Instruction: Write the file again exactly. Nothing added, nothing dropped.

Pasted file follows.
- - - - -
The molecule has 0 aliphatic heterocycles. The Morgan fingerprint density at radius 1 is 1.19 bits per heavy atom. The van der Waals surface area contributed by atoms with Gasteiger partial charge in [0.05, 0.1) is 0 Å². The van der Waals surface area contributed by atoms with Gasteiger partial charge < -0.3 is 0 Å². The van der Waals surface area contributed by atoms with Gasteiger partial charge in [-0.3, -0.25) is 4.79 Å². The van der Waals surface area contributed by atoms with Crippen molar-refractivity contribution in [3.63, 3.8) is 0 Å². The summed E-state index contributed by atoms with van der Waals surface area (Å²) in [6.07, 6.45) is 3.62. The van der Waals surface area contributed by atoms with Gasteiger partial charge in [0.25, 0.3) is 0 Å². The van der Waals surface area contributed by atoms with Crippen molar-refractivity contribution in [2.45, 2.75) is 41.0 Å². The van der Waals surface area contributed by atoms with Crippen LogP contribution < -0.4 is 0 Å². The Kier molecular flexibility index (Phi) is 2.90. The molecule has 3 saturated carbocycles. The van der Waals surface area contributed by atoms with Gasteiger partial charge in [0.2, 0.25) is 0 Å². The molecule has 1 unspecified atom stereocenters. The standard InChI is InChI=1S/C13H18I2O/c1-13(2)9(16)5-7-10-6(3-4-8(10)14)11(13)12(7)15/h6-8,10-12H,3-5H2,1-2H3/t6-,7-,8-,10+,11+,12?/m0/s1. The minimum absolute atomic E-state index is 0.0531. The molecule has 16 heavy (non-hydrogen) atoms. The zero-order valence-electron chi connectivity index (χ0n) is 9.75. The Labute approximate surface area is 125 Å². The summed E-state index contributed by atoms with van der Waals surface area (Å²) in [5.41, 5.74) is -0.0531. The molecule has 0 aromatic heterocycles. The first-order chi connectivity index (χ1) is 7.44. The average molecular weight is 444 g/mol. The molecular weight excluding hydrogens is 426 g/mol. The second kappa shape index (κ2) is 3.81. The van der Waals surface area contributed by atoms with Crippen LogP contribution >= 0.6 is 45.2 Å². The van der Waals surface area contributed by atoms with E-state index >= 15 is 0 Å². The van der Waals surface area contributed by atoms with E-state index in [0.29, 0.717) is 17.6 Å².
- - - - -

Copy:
The molecule has 0 aliphatic heterocycles. The Morgan fingerprint density at radius 1 is 1.19 bits per heavy atom. The van der Waals surface area contributed by atoms with Gasteiger partial charge in [0.05, 0.1) is 0 Å². The van der Waals surface area contributed by atoms with Gasteiger partial charge < -0.3 is 0 Å². The van der Waals surface area contributed by atoms with Gasteiger partial charge in [-0.3, -0.25) is 4.79 Å². The van der Waals surface area contributed by atoms with Crippen molar-refractivity contribution in [3.63, 3.8) is 0 Å². The summed E-state index contributed by atoms with van der Waals surface area (Å²) in [6.07, 6.45) is 3.62. The van der Waals surface area contributed by atoms with Gasteiger partial charge in [0.25, 0.3) is 0 Å². The van der Waals surface area contributed by atoms with Crippen molar-refractivity contribution in [2.45, 2.75) is 41.0 Å². The van der Waals surface area contributed by atoms with Crippen LogP contribution < -0.4 is 0 Å². The Kier molecular flexibility index (Phi) is 2.90. The molecule has 3 saturated carbocycles. The van der Waals surface area contributed by atoms with Gasteiger partial charge in [0.2, 0.25) is 0 Å². The molecule has 1 unspecified atom stereocenters. The standard InChI is InChI=1S/C13H18I2O/c1-13(2)9(16)5-7-10-6(3-4-8(10)14)11(13)12(7)15/h6-8,10-12H,3-5H2,1-2H3/t6-,7-,8-,10+,11+,12?/m0/s1. The minimum absolute atomic E-state index is 0.0531. The molecule has 16 heavy (non-hydrogen) atoms. The zero-order valence-electron chi connectivity index (χ0n) is 9.75. The Labute approximate surface area is 125 Å². The summed E-state index contributed by atoms with van der Waals surface area (Å²) in [5.41, 5.74) is -0.0531. The molecule has 0 aromatic heterocycles. The first-order chi connectivity index (χ1) is 7.44. The average molecular weight is 444 g/mol. The molecular weight excluding hydrogens is 426 g/mol. The second kappa shape index (κ2) is 3.81. The van der Waals surface area contributed by atoms with Crippen LogP contribution >= 0.6 is 45.2 Å². The van der Waals surface area contributed by atoms with E-state index >= 15 is 0 Å². The van der Waals surface area contributed by atoms with E-state index in [0.29, 0.717) is 17.6 Å².